Look, there is a time for ass-kicking, and we may be there.
I am not a man-hater by any means. I have sons, sons-in-law, and grandsons that I adore, as well as a good and honorable husband. I don’t believe in war per se — I think we need to do a lot more listening, and a lot more trying to find common ground in every area of life.
But there are some really rotten people afoot — Hitler-esque, even. And people like that don’t stop because you ask them to. They stop when they are made to stop. Except no one seems to be making it a priority for some of these guys to stop.
All over the world, rape has been widely used as a weapon of war more devastating than any firepower, deliberately infecting women with HIV and impregnating them, as well as stigmatizing them in their own communities. And yet, nothing of substance is done about it — no one rolls up on these “This is my weapon, this is my gun” animals and does any real disarming. Wonder Woman, on the other hand, could inflict some real damage.
Clergy from every denomination — every damn religion and every sect— are known to prey on children and women sexually. And doctors. And cops. And teachers. We arrest them when we catch them. We make it hard to prosecute them by doubting their victims when they come forward. And then we slap their little wrists, tell them that this is their last chance, and we worry about screwing up their reputations and their futures.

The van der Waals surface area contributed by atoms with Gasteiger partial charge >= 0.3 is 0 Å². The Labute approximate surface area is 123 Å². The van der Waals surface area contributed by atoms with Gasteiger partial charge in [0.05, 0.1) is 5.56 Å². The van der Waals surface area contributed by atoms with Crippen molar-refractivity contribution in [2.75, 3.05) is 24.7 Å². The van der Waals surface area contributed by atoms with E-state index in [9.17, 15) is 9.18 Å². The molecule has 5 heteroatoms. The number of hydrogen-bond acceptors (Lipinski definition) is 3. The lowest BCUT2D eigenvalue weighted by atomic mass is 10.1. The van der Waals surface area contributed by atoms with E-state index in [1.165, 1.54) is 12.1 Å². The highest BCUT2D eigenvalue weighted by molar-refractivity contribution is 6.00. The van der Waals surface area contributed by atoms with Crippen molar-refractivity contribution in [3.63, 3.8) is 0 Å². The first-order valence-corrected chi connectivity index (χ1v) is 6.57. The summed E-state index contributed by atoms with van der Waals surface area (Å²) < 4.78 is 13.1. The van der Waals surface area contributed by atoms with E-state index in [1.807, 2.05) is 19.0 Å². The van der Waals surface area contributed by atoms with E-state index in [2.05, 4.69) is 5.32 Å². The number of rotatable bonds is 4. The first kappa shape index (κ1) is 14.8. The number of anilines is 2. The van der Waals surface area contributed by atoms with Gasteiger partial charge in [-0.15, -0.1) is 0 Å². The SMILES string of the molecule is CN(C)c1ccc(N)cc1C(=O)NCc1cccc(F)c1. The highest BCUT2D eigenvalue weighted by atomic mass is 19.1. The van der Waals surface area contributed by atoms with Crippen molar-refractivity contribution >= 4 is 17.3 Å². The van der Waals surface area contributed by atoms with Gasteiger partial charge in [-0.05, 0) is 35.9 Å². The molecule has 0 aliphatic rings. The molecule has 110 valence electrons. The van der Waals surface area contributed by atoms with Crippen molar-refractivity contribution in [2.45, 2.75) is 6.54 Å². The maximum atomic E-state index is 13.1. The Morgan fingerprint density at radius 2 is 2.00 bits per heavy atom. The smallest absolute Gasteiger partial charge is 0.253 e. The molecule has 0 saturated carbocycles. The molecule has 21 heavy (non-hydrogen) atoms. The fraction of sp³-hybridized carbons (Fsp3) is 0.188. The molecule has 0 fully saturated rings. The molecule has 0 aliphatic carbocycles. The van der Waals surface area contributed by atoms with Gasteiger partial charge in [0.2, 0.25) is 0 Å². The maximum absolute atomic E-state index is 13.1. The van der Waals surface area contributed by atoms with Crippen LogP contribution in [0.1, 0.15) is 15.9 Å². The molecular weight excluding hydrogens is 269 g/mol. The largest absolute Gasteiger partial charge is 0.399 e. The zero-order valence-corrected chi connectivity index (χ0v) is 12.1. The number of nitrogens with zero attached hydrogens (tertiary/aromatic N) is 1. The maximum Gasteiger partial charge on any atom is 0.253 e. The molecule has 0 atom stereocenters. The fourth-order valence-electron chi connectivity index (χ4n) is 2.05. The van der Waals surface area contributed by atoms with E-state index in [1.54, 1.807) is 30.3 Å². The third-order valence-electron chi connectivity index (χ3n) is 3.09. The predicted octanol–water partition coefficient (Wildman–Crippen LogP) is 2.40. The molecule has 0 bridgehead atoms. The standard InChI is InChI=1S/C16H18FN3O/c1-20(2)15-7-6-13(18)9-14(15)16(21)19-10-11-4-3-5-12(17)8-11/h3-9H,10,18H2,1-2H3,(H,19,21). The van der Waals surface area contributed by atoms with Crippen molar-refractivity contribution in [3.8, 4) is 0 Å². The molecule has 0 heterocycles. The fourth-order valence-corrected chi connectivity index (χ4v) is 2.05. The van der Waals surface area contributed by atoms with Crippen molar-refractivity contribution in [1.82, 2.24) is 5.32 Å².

We’ve talked, we’ve tweeted, we’ve written and we’ve marched. In response, we’ve been called feminazi’s and harpies, immoral and unf*ckable. We create spaces for ourselves wherein we can let down our guard and feel safe, and we are challenged for being exclusionary. As if the whole world isn’t male-centered currently.
Women are ready to be their own superheroes.
There’s a reason why the women of Wakanda were so striking in the movie Black Panther. The women warriors are strong, skilled, and best of all, highly valued and trusted. There’s a reason why Wonder Woman was also such a hit for DC, and Marvel has plans to answer the call with Black Widow.
One of my favorite pieces on Medium is from Shannon AshleyYou Can Be Your Own Damn Hero
And quit waiting to be saved by everybody else.medium.com
I feel like women are deciding they will be responsible for their own safety since they can’t rely on it from anywhere else. Women want to be stronger, tougher and more proactive because being softer, sweeter and more pliable has gotten us raped, abused and killed.
We’re taking charge of the retirement account and the financial planning because too many of us have done the unpaid work throughout long marriages and ended up with poverty in retirement after divorce.
We would love to be equal partners in a world that values both the masculine and the feminine, but this is not that world in 2019. So we’re creating worlds for ourselves.
Like real superheroes.
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I’ve written about women and how badass we are before if you’re interested
A World Wrapped Up in Women
I read an article this week about a village in Kenya where women are banned, and the women who live there. Umoja, the…medium.com